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Innovators take wearable tech to ‘boda bodas’

FINANCIAL STANDARD
By Frankline Sunday | February 4th 2014

By Frankline Sunday

Kenya: Kenya’s boda bodas have become an identifying feature of the country’s chaotic transport system.

For many, the motorcycle taxis, which originated in Kenya’s rural areas before their use was adopted in urban centres, are an invaluable necessity.

However, due to a lack of adequate regulation, the boda boda sector has become one of the leading causes of road carnage, claiming the lives of thousands and maiming even more.

The central and county governments are trying to get a grip on the industry and restore some order, instituting measures like limiting passenger loads, making protective gear mandatory, tightening licensing regulations and even banning night travel as was done in Kisumu.

For two innovative brothers, however, the answer to safer boda bodas lies in wireless technology.

“We wanted to form a company that would work on making wearable technology a reality,” says co-founder of CladLight Joseph Muchene, 27.

Together with his 25-year-old brother Charles Muchene, they pitched their idea to Mr Sam Gichuru, the CEO of business accelerator hub Nailab, who advised them to develop a unique product in an area where wearable technology would serve an existing need.

The two are in the advanced stages of developing their Smart Jacket for motorcycle riders.

Modified reflectors

The jackets have a modified reflector that is equipped with light-emitting diode (LED) indicators operated by the motorcyclist to show the direction he or she is about to turn.

The indicators have an independent source of power, are controlled wirelessly and are integrated into the motorcycle’s indication system.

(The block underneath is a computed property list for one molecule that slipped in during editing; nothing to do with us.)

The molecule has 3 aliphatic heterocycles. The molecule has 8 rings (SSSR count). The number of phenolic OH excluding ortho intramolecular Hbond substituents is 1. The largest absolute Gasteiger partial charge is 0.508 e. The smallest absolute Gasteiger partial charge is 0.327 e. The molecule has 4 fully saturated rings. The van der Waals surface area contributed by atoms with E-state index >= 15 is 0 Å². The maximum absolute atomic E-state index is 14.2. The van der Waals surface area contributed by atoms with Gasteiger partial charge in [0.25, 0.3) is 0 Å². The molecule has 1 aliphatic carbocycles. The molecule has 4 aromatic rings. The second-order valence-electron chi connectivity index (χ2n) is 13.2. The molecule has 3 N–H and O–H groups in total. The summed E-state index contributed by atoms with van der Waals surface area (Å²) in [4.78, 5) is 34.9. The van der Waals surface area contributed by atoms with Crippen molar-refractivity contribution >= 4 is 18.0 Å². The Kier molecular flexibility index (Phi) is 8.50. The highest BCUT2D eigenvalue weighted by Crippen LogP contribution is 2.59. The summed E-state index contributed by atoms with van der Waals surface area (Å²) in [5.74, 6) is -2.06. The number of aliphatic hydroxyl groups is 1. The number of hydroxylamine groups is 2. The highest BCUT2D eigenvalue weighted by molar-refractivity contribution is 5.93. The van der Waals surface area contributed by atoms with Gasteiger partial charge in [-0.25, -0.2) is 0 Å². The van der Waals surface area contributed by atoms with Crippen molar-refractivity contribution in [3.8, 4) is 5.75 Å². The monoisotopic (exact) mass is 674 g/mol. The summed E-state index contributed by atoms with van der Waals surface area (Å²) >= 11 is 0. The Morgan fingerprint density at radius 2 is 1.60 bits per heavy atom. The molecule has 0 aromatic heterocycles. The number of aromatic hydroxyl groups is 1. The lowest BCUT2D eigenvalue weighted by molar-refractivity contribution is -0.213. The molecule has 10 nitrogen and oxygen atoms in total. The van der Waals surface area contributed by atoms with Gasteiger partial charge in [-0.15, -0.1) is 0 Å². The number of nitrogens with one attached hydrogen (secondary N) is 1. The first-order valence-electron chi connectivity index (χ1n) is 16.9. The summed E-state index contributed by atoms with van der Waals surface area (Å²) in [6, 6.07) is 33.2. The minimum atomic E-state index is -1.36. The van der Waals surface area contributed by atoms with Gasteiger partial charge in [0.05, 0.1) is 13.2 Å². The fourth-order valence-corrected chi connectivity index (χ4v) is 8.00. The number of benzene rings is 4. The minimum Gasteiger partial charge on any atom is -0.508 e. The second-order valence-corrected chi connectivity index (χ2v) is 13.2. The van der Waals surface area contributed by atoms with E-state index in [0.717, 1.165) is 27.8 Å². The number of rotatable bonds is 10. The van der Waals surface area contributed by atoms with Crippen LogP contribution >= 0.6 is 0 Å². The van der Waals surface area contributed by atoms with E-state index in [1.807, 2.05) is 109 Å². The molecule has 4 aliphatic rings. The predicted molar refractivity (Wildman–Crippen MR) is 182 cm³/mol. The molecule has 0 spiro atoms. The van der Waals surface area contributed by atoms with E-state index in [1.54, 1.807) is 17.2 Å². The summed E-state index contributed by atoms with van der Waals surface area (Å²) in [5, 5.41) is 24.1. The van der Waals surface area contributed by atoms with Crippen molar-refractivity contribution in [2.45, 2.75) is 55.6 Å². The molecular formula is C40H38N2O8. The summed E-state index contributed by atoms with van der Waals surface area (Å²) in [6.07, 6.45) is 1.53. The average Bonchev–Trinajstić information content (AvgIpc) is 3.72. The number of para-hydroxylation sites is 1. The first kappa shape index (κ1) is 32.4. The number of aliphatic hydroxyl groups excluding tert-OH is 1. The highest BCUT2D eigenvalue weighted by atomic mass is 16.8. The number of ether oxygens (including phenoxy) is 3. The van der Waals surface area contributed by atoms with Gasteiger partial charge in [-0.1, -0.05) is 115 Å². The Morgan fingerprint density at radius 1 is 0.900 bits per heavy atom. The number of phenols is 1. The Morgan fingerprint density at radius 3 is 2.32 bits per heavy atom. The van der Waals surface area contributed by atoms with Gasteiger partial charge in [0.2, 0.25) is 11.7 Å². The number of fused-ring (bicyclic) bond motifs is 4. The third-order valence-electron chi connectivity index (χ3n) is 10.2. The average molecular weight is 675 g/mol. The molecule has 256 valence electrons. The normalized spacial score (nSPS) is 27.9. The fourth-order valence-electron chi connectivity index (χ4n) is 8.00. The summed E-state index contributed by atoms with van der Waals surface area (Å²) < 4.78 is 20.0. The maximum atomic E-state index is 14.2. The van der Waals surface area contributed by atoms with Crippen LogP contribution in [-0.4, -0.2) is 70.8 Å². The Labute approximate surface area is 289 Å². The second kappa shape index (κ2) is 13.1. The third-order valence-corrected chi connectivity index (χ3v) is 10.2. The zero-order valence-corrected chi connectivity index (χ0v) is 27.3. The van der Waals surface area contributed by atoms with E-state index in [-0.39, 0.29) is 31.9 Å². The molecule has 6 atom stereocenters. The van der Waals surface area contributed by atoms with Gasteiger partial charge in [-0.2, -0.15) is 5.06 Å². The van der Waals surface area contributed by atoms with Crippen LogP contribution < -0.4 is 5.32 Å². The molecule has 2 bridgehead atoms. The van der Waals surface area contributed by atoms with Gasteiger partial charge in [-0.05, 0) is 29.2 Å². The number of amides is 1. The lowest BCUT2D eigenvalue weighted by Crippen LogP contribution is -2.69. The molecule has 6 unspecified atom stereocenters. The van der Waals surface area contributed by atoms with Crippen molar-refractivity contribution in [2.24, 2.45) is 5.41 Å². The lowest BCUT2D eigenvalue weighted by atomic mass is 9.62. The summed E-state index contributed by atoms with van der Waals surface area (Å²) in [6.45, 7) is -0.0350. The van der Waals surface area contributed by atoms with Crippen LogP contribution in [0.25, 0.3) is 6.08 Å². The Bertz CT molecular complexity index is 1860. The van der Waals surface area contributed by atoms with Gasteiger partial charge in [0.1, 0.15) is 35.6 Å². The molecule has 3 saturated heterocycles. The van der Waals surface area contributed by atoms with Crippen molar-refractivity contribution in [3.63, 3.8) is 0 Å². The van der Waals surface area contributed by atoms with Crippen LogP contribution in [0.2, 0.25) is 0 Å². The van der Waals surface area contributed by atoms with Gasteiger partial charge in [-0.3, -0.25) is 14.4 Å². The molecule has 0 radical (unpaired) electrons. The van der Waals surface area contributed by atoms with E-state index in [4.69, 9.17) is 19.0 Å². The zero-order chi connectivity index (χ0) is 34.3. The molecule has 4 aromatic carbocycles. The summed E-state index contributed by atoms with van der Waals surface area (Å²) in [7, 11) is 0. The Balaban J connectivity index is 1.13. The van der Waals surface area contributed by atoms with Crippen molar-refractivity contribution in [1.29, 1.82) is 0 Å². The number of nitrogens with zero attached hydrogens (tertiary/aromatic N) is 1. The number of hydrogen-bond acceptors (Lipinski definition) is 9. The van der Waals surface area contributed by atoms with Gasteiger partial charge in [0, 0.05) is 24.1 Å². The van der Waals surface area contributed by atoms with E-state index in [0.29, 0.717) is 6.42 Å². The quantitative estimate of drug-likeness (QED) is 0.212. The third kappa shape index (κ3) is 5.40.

A transmitter is fixed in the motorcycle and a receiver inside the jacket so that when a cyclist indicates, the corresponding LED bars on the back of the jacket light up.

“We decided to develop a solution towards providing better road safety particularly for boda bodas because of the high number of accidents that are related to this mode of transport,” said Joseph.

The cost of each Smart Jacket will be Sh3,500.

The duo have already begun receiving offers from companies looking to sign distribution partnerships.

“We hope that the cost of the jackets will go down by up to 30 per cent once we are able to source for more affordable components, like transmitters, from external markets,” said Joseph.

“We are confident that the Smart Jacket will help save lives by increasing the visibility of motorcyclists, especially at night, while at the same time eliminating the need for the cyclist to make hand signals when turning, resulting in more stability.”

The two started work on the Smart Jacket three months ago, and their start-up is currently incubated at the Nailab, where they get support in terms of funding, legal advice, office space and training.

Ready for launch

“The incubation period is set to end this month, and we are currently undertaking the first pilot this week, where we shall be testing out some prototypes,” said Joseph.

The product will be ready for launch to the general public by the first week of March, and the two brothers are looking to partner with transport industry stakeholders to increase adoption of the innovation.

“We are reaching out to local motorcycle assemblies, transport regulators, NGOs, driving schools and Government agencies to help in mass production and distribution of the jackets.”

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